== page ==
“That was very considerate of them, yes....” Alva could barely keep his eyes open, the full effects of the evening’s festivities taking their toll on him at last.
“Sometimes they would crawl into our bunks with us, and none of us ever minded, at least not that I ever heard about, because they would teach us how to... well ... how to pleasure ourselves ... without the nuns finding out, you know - “ Mindful of his still-aching neck, Paul went silent, slowly turned his head, and listened. His immediate suspicion was confirmed; Alva was now sound asleep, and snoring softly.
Paul smiled to himself in the dark, shrugged, and quickly followed his example.
It was several peaceful hours later when Paul awoke, disoriented, with a painful hard-on, and literally no place to go. The wall of pillows was dismantled, the feather pillows strewn atop the bedspread, some ending up on the floor. Paul dripped with perspiration from the heat, as he was stuck between the wall and Alva. Alva Keel, he just realized, who was now spooning with him, one arm tossed carelessly over Paul’s ribcage, and his forehead tucked between Paul’s shoulder blades. Paul could feel the warmth of Alva’s every exhalation against his back.
He now had a big decision to make, one that would affect the future of his and Alva’s relationship forever. As he lay there, warm and snug in Alva’s embrace, he thought through the many scenarios that came immediately to mind: he could wriggle out from under the bedcovers and take care of his business alone in the cold bathroom; he could stay where he was and pleasure himself, and hope that Alva would soon awaken on his own enough to turn over and return to his own side of the bed; he could sneak out of the bed, take care of his business in the bathroom, get dressed, and go to the Great Hall and stretch out on one of the sofas until morning; he could stay in the bed, turn over himself to check on Alva’s nocturnal erection, if any, and then take matters from there, depending on what he discovered; he could....
Alva, still apparently deeply asleep, took away any decision he would have eventually made by cuddling Paul closer, his own erection now more than evident.
”Okay, here’s a whole new set of scenarios,” Paul thought wryly. Even as closely as they had worked, Paul had no idea how Alva’s preferences ran, sex wise. He honestly had no clue, although he did have the distinct impression that the man was not a screaming homophobe. Paul certainly wasn’t. While he liked and generally preferred the company of women, his upbringing at the orphanage had left him open to experimentation. There was always the risk, however, that Alva would not be as receptive....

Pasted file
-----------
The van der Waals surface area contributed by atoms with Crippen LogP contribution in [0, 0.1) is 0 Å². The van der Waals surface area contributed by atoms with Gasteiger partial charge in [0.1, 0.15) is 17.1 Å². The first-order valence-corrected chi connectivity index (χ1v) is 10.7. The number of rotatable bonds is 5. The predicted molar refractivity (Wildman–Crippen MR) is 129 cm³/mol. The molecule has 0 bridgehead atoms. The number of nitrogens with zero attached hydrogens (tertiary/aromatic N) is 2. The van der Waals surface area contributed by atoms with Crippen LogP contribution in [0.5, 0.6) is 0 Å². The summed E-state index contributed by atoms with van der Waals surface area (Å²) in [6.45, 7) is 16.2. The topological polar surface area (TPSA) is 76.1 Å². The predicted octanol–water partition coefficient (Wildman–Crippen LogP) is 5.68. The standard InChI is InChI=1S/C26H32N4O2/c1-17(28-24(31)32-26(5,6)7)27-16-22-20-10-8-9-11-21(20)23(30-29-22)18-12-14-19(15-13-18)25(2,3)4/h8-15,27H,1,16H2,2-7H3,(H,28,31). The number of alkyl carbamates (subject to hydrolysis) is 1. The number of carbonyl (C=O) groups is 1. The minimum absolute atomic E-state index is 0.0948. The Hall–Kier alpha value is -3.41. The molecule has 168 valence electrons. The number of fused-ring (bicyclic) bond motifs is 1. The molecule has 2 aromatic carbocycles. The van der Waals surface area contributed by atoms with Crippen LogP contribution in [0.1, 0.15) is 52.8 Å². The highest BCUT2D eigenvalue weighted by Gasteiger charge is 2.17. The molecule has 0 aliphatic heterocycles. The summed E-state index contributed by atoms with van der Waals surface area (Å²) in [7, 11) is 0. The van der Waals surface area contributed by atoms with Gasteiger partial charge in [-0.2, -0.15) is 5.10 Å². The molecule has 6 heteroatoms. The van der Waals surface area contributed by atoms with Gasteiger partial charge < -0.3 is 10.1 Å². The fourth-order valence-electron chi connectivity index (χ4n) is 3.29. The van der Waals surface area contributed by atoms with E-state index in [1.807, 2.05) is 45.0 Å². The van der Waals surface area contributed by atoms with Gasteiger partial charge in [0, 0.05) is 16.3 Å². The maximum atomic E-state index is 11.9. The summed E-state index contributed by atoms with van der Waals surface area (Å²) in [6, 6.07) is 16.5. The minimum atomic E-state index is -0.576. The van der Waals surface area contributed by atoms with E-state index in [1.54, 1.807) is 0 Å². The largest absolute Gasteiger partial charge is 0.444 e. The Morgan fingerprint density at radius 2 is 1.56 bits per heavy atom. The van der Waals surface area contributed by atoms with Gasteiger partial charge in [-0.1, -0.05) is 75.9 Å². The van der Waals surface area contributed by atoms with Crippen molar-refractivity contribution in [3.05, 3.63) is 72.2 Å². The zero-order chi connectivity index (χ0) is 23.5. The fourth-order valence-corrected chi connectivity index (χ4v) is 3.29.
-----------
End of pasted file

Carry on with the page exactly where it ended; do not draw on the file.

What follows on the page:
Paul exhaled sharply, frustrated with both his indecision and the sheer need for ultimate relief. He could lie there like a frightened puppy and hope that Alva would wake up and make the first move, or he could take immediate action. Paul shook his head and ground his teeth, furious with himself. He started to shove back the bedcovers to head for the cold, lonely bathroom.
Alva’s soft utterance of his name, and warm breath on the back of his neck, stopped Paul in mid-shove, his fingers tightening around the covers.
“...please....” Alva whispered. His arm tightened around Paul’s midsection, and his hand drifted lower with excruciating slowness. Paul leaned back in anticipation of contact, feeling Alva’s own silk-clad hardness stab and rock against the small of his back.
“Are you giving me the choice?” Paul blurted out painfully.
Alva’s hand froze where it was, mere centimeters from Paul’s own aching, flannel-covered penis. “What do you think I’m doing?” he replied, his voice a husky whisper. He rose on his elbow and turned Paul carefully onto his back, moving back to give him more space. Staring down earnestly, Alva nodded, then gave Paul a smirk. “It has always been your choice, Paul. Always.”
Paul matched Alva’s smirk with one of his own. “Good. Glad to hear it.” He sat up on his elbows, and stared directly into Alva’s gaze, startling him with his proximity. “Do me one favor, Keel,” he said simply.
“What’s that?” Alva gulped, unsure of this new aggressive side to Paul.
“For the rest of tonight ... shut up.”
Alva blinked, his mouth agape. Paul, laughing, grabbed him in a bear hug and rolled them both over, and they snuggled back under the bedcovers together. Too late to remove their pajamas, they mutually understood, without words, that sweet release from their shared pain was imminent. Grinding together as one, they reached their individual flashpoints as one, each secure in the knowledge that this frottage was just a gentle precursor to whatever sexual experimentation the future held in store. Exhausted and content, they both fell asleep, safe in the protective arms of the other, and no nightmare dared to disturb them.
It was the distant sound of boisterous laughter that awoke him. That, and the additional deja vu sound of a short operatic passage emanating from the general direction of the bathroom. Paul sat up in the middle of the bed and stretched, feeling more refreshed - and happy - than he had in months. His pajama bottoms were a sticky mess, but even that didn’t bother him too much.
The sound of the shower was replaced by the sound of the bathtub filling. Paul looked over at the bathroom door, eager to gauge Alva’s “morning after” reaction to their previous night’s escapade.
He didn’t have long to wait. As soon as the bathtub was full, Alva cranked off the water and walked out of the bathroom, fully dressed. Seeing Paul’s impish grin forced a reactive chuckle from him, and he made a great pretense of searching and poking about under the foot of the bed.
Paul rolled his legs off the bed and sat on the edge, amused. “Okay, I give up,” he said finally. “What are you looking for?”
“Oh, nothing at all, actually,” Alva replied, scratching his head thoughtfully and getting to his feet again. “I could have sworn some great abyss would have opened up beneath the bed and whisked us both straight to Hell by now....”
Paul threw his head back and laughed. Alva waved and headed for the hallway. “I’ll see about leaving you some breakfast. Maybe. If there’s any left. It seems we overslept.” He winked and grandly closed the door behind him. “Enjoy your bath, sir....”